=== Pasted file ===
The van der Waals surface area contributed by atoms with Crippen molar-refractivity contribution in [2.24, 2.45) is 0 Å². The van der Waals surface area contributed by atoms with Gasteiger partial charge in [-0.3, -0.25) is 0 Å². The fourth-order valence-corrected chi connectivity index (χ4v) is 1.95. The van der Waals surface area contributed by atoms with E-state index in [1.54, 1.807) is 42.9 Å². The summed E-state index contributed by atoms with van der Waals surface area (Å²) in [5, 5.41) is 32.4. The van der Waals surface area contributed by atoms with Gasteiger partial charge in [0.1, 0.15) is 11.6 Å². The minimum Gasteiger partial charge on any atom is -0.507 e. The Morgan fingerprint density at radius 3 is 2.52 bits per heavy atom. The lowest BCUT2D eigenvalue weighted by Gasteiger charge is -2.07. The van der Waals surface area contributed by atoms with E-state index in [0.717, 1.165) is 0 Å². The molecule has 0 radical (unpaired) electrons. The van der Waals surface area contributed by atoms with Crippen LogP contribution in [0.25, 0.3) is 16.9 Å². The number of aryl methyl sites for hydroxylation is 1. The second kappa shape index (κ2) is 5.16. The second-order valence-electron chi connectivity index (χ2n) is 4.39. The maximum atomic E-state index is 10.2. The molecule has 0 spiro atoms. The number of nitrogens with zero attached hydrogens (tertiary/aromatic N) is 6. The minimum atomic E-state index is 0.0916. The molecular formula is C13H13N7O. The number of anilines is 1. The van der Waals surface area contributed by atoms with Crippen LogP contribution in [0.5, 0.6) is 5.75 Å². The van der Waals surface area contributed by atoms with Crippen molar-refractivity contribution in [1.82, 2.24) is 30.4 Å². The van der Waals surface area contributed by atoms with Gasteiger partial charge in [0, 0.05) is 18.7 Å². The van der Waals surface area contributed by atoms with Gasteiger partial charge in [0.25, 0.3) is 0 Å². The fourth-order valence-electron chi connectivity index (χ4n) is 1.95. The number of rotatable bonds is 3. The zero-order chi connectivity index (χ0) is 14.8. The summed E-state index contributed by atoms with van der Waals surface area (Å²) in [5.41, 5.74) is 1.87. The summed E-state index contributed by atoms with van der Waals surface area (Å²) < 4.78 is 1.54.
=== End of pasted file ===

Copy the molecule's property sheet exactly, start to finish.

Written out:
The van der Waals surface area contributed by atoms with Crippen molar-refractivity contribution in [2.24, 2.45) is 0 Å². The van der Waals surface area contributed by atoms with Gasteiger partial charge in [-0.3, -0.25) is 0 Å². The fourth-order valence-corrected chi connectivity index (χ4v) is 1.95. The van der Waals surface area contributed by atoms with E-state index in [1.54, 1.807) is 42.9 Å². The summed E-state index contributed by atoms with van der Waals surface area (Å²) in [5, 5.41) is 32.4. The van der Waals surface area contributed by atoms with Gasteiger partial charge in [0.1, 0.15) is 11.6 Å². The minimum Gasteiger partial charge on any atom is -0.507 e. The Morgan fingerprint density at radius 3 is 2.52 bits per heavy atom. The lowest BCUT2D eigenvalue weighted by Gasteiger charge is -2.07. The van der Waals surface area contributed by atoms with E-state index in [0.717, 1.165) is 0 Å². The molecule has 0 radical (unpaired) electrons. The van der Waals surface area contributed by atoms with Crippen LogP contribution in [0.25, 0.3) is 16.9 Å². The number of aryl methyl sites for hydroxylation is 1. The second kappa shape index (κ2) is 5.16. The second-order valence-electron chi connectivity index (χ2n) is 4.39. The maximum atomic E-state index is 10.2. The molecule has 0 spiro atoms. The number of nitrogens with zero attached hydrogens (tertiary/aromatic N) is 6. The minimum atomic E-state index is 0.0916. The molecular formula is C13H13N7O. The number of anilines is 1. The van der Waals surface area contributed by atoms with Crippen LogP contribution in [0.5, 0.6) is 5.75 Å². The van der Waals surface area contributed by atoms with Crippen molar-refractivity contribution in [1.82, 2.24) is 30.4 Å². The van der Waals surface area contributed by atoms with Gasteiger partial charge in [0, 0.05) is 18.7 Å². The van der Waals surface area contributed by atoms with Gasteiger partial charge in [0.25, 0.3) is 0 Å². The fourth-order valence-electron chi connectivity index (χ4n) is 1.95. The number of rotatable bonds is 3. The zero-order chi connectivity index (χ0) is 14.8. The summed E-state index contributed by atoms with van der Waals surface area (Å²) in [5.41, 5.74) is 1.87. The summed E-state index contributed by atoms with van der Waals surface area (Å²) < 4.78 is 1.54.